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I often find myself hacking together multiple .sql files for a project and calling them one after the other through Task Scheduler. Everything I know about SQL is self-taught, so I don't know anything about useful shortcuts and best practices. I imagine there has to be a more elegant way to do what I do.

Example

Right now I work on a project in which I map GPS data from my camera photos to the GPS data of some addresses which are stored on a different SQL Server:

  • Import all new Address-Strings from a different SQL Server on the network (insert into..select from)
  • Fix the spelling of those strings (stored procedure with 50+ SET @str = REPLACE(@str, yada, yada))
  • call wget http://maps.googleapis.com/maps/api/geocode/json?address= [adress string] with xp_cmdshell and store the result in a text file
  • read it with SELECT BulkColumn FROM OPENROWSET(BULK N'D:\resultfile.txt', SINGLE_CLOB) AS Contents) to later extract Latitude and Longitude and store them in the address table
  • run exiftools.exe against new photos to get their GPS data too, store results in csv, BULK INSERT this CSV file into the pictures table
  • map pictures to addresses
  • create directories and move photos with xp_cmdshell

These actions are all accompanied by many layers of if xyz is not null BEGIN END", REPLACE(xyz, CHAR(10), '') and so on.

I also have three views, which are used by xampp/mysql on a local website to

  • show all address-photo-mappings in a tree-structure, including links to those photos
  • show all photos which were taken without GPS data or couldn't be mapped to a known address
  • show all addresses which couldn't be resolved by Google

All in all, I have:

  • 6 .sql files
  • 6 .cmd files which all do sqlcmd -S server\instance -i yada.sql
  • a scheduled task which calls these 6 .cmd files
  • 3 views

Every little change I want to introduce makes me

  • re-check nearly all of these .sql files for compatibility
  • disable scheduled task while testing changes, reenable afterwards
  • alter view as.. because I can't just sync views via github

It is very tedious. Do you have any tips or something I should Google? I don't mind reading a bit on my own. Thanks!

closed as too broad by Justin Cave, Evan Carroll, McNets, James Anderson, Marian May 25 '17 at 12:12

Please edit the question to limit it to a specific problem with enough detail to identify an adequate answer. Avoid asking multiple distinct questions at once. See the How to Ask page for help clarifying this question. If this question can be reworded to fit the rules in the help center, please edit the question.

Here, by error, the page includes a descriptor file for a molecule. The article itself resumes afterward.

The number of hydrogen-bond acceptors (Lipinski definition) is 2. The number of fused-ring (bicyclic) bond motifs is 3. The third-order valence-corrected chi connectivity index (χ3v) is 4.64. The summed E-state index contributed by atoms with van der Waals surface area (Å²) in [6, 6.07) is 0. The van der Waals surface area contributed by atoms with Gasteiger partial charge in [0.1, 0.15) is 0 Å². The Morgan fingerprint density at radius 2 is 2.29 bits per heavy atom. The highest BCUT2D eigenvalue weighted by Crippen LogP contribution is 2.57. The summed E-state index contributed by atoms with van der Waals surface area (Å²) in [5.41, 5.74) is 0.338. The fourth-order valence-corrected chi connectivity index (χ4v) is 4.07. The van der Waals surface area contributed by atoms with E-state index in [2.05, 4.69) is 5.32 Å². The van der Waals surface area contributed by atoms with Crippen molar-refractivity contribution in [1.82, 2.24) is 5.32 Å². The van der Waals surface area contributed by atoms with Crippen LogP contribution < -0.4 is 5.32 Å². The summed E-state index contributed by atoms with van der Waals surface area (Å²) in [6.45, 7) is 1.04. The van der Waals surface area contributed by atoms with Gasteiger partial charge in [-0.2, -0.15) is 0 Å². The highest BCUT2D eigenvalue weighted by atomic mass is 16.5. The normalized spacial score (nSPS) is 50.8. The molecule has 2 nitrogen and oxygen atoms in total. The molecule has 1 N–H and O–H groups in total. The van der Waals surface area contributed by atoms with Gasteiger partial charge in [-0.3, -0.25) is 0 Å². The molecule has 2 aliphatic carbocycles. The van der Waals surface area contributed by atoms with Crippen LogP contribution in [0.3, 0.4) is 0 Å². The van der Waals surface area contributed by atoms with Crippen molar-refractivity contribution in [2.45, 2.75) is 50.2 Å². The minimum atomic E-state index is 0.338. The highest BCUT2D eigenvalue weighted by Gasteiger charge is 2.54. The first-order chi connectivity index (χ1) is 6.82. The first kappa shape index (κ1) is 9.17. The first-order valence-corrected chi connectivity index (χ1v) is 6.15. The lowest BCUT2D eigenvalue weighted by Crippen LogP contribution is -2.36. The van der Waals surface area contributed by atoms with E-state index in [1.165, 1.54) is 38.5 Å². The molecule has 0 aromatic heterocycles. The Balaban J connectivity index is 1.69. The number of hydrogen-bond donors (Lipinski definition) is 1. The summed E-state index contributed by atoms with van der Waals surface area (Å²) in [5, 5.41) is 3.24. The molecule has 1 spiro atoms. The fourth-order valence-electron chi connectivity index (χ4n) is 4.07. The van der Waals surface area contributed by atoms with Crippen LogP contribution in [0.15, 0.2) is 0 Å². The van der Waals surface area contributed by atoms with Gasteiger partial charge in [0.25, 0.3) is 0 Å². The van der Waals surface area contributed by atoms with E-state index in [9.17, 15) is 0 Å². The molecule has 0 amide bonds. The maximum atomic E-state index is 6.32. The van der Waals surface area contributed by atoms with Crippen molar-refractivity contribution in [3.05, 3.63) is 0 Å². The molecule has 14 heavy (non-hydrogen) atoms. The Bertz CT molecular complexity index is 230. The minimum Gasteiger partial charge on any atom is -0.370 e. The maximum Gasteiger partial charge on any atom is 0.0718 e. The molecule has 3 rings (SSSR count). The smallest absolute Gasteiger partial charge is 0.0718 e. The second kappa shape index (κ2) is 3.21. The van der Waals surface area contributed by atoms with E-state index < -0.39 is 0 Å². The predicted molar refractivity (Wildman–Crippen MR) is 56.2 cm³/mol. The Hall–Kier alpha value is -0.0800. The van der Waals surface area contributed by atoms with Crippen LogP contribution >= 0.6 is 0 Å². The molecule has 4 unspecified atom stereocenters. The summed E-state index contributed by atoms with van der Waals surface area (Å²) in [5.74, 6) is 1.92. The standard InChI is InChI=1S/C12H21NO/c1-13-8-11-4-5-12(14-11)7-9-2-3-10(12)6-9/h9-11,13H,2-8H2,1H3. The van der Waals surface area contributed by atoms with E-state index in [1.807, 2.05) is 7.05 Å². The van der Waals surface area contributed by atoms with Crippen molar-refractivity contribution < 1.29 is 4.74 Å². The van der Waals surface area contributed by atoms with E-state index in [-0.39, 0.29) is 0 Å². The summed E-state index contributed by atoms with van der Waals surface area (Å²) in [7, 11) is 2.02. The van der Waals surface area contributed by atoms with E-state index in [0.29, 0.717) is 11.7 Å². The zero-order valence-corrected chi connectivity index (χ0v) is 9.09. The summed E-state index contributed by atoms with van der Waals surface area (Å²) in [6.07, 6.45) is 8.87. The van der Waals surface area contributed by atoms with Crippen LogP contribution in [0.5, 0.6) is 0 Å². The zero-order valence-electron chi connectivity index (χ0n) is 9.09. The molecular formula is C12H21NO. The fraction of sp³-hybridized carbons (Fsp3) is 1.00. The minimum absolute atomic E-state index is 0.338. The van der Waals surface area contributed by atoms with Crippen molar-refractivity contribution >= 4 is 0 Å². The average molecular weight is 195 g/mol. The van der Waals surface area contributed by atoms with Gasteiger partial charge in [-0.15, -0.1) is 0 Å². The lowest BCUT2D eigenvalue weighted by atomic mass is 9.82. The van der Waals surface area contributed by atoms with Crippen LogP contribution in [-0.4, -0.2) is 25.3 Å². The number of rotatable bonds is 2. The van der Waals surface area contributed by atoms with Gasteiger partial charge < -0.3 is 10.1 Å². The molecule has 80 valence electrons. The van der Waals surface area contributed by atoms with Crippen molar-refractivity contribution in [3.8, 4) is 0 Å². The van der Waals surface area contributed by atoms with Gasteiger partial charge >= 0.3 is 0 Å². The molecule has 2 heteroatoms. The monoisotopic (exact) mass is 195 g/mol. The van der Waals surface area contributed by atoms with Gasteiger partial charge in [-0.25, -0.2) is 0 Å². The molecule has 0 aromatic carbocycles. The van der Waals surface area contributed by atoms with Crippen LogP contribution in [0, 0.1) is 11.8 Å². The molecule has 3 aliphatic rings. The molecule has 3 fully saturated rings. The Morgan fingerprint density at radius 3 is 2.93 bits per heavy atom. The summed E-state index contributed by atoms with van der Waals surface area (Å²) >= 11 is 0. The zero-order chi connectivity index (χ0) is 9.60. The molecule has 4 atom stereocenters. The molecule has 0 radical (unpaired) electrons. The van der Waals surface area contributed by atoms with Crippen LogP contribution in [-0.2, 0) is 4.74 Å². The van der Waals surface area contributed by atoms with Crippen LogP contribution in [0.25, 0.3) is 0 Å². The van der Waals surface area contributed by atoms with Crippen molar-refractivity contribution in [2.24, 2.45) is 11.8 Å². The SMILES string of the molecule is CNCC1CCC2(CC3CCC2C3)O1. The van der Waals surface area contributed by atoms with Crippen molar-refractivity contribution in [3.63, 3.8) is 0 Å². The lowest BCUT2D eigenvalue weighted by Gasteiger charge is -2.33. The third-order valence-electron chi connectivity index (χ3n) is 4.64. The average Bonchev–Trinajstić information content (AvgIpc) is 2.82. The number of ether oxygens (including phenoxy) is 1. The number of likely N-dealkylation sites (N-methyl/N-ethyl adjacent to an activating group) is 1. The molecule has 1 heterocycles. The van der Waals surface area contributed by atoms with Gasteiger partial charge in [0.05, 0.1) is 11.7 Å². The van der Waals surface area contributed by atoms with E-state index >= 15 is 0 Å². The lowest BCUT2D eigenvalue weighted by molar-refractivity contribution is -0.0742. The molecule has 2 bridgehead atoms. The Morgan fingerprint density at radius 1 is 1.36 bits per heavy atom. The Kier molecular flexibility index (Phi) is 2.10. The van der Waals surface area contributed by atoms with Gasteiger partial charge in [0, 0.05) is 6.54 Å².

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You could create a script outside SQL Server (Powershell, VBScript, console app) which does away with your text files. The script would read input data from SQL, call the external utility and write the result directly back to the database.

If it was something written in C# then you have all the handy source control, automated tests stuff. Unfortunately, using SQL to perform external processes is possible, but painful. Sometimes you just need to chuck it in and write some middleware (in the middle of SQL and the external tools) to do the job for you.

For example, I wrote a VBScript that extracts a list of all tables from the DB then searches through .dtsx files to find them, then writes the result directly back to the database.

You may also be able to use SSIS and SQL Agent to simplify your process. SSIS is good for defining orchestration and data transfer in a visual way, though for more complex external things you often need to resort to C# script tasks. SQL Agent can be used to run SQL and command lines in order with basic workflow etc.


Community Wiki answer created from question comments by Nick McDermaid

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So the simplest change you can make would be to use the SQL Agent instead of Windows Scheduler. Just make a single scheduled job that calls each of your steps in sequence (SQL scripts, command line scripts, etc). You can define the sequence of steps, and even branch to an error step if the prior one failed.

But beyond that, I think you should seriously investigate SSIS. You can create an SSIS "package", and run it from the SQL Agent either via a schedule or on-demand.

SSIS is very workflow-oriented, and can easily:

  1. Run SQL statement on multiple servers/databases
  2. Loop through objects/files and perform actions on each
  3. Move files around drives
  4. Import data into tables, applying transformations/lookups if necessary
  5. Pipe failed rows into a different destination table for error trapping/analysis
  6. Call scripts of any kind (C#, vbs, etc) to do nearly anything you want.
  7. High level of error logging

Plenty of tutorials out there, here is one created by Microsoft.

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